As Asian representation expands in the United States, from the decorated class commentary of Parasite, to the rising popularity of Asian-American music label 88rising, I want to take a critical look at what popular portrayals reveal about Asian-American-ness today. Modern depictions of Asian people in the media mostly aim to dismantle the “yellow peril” and “model minority” stereotypes that have defined Asian characters for so long – but how well do they succeed?
Historically, the “yellow peril” framework paints Asians as unassimilable foreigners whose presence in America spells doom for the whole country. We’ve seen yellow peril make something of a comeback in recent years due to the COVID-19 pandemic — as actor John Cho so eloquently stated, “Coronavirus reminds Asians-Americans … that our belonging is conditional.”
On the flip side, Asian people that assimilate too well are deemed model minorities. White people use them as ammunition to blame other minorities for their race-centric problems, as if to say “if they can do it, why can’t you?”
In 1922, a Japanese man named Takao Ozawa, who was ineligible for U.S. citizenship by naturalization, tried to convince the Supreme Court that he should be classified as a “free white person” on account of his American upbringing, language, religion and cultural practices. The courts decided that Japanese people could not be classified as Caucasians because duh, and they denied Ozawa citizenship. I can only imagine what that court case looked like:
“Your Honor, there’s one last piece of evidence I’d like to turn your attention to…” A grin creeps onto Ozawa’s face as he slams his foot atop the courtroom desk to reveal the famed dual-strapped, chocolate-brown sandal: Birkenstocks. “Caucasian!” the judge bellows as he excitedly slams his gavel. “He’s Caucasian!”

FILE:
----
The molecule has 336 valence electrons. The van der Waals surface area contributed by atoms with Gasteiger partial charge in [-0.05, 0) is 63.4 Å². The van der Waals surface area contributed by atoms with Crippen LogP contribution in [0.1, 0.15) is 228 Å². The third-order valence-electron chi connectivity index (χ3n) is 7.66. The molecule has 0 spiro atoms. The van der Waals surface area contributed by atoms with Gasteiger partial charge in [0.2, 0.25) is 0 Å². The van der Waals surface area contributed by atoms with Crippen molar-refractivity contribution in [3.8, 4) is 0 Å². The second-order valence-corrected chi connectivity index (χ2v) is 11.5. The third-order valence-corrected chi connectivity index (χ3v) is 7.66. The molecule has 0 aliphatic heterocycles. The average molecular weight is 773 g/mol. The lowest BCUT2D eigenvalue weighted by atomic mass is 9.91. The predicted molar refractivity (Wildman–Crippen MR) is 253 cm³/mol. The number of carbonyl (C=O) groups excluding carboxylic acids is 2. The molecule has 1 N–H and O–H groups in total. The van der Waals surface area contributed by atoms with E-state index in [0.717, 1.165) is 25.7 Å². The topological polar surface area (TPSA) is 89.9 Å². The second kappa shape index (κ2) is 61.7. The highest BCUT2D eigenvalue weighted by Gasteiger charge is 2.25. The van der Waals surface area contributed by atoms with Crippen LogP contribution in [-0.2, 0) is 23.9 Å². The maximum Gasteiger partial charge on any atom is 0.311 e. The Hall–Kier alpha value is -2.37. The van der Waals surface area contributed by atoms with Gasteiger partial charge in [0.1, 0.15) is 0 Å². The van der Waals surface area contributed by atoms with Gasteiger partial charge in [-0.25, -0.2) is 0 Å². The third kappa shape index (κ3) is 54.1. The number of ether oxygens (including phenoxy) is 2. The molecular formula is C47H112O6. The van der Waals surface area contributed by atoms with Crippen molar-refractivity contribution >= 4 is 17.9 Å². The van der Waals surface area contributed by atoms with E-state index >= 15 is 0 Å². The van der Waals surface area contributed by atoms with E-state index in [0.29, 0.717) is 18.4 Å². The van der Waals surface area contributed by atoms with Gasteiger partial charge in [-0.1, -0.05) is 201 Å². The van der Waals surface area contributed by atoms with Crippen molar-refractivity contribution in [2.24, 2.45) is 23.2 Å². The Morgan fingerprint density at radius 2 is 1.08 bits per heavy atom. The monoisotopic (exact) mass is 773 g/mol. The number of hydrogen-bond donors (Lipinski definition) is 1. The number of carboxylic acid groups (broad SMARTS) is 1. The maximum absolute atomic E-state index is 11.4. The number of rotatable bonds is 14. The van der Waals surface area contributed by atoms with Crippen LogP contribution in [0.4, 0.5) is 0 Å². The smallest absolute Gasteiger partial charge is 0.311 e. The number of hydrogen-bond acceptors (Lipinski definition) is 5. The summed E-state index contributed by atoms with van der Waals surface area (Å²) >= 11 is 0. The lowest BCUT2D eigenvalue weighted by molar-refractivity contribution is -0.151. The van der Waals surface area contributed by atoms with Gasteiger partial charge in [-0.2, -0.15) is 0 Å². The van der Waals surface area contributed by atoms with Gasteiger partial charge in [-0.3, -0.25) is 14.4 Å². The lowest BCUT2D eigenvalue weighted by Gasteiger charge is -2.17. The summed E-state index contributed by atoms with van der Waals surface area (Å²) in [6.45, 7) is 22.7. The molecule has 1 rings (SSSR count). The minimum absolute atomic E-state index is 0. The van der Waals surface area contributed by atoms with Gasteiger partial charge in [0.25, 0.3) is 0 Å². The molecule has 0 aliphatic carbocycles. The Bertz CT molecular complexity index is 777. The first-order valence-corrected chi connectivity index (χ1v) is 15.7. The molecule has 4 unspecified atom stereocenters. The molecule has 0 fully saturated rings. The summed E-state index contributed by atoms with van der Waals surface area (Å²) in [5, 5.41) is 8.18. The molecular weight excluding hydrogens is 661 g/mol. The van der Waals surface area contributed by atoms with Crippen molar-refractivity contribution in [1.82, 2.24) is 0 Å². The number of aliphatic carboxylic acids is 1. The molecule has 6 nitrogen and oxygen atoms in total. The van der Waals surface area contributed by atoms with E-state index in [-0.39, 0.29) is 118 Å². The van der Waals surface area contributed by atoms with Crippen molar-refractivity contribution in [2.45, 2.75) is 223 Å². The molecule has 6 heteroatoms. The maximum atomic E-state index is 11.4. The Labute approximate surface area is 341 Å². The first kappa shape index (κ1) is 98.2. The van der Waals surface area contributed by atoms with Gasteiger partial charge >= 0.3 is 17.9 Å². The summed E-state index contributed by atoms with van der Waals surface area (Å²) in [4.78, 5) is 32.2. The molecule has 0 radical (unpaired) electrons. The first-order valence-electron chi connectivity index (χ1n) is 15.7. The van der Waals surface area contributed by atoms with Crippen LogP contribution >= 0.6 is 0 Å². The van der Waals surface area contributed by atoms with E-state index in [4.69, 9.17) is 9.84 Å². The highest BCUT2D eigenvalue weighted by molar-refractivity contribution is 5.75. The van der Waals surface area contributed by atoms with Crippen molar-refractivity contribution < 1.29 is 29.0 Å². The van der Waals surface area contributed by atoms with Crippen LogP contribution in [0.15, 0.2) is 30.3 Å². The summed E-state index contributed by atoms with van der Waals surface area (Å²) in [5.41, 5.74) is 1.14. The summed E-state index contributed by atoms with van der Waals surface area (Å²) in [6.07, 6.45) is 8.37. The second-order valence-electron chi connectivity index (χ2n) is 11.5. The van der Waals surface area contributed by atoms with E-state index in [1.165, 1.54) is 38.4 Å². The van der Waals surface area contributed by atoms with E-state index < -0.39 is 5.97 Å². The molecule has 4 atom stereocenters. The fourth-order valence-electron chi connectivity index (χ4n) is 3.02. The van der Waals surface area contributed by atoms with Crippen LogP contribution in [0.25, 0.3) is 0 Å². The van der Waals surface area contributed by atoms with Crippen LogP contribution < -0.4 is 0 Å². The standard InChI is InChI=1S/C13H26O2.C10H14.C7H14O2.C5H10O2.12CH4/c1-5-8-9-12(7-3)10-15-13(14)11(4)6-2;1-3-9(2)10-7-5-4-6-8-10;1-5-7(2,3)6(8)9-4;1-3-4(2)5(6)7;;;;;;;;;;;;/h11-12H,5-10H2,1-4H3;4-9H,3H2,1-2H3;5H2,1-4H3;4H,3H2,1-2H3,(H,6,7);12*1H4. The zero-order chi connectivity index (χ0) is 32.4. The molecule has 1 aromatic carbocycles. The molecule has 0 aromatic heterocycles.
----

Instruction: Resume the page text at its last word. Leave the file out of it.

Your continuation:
So it seems that Asian-Americans just can’t win. Assimilate too well, and you risk associating with the ever-loathed model minority myth. Embrace your roots, and you’re a perpetual outsider whose place in America is always in question. For a way out of this trap, we turn to media representation and storytelling.
One of the most well-known examples of Asian representation in Hollywood is the acclaimed 2018 film Crazy Rich Asians. Now, as someone whose imagined romantic scenarios rarely consist of chiseled half-Asian men, I realize that I fall squarely outside of the target demographic for this movie. I won’t complain about the typical rom-com-isms of it all, because that would be an exhaustive list. The wedding scene did have me choked up, though.
What I want to focus on instead is the Crazy Rich Asians’s glamourization of Asian-ness. The movie glorifies extravagant wealth without a lick of satire or commentary on the characters’ excess beyond passing jokes. This glorification is specifically of Asian people – the movie functions as an idealized power fantasy for Asian-Americans to view their Asian heritages through the lens of obscene wealth and luxury. What the film lacks, however, is anything of real substance to say about Asian-ness in America.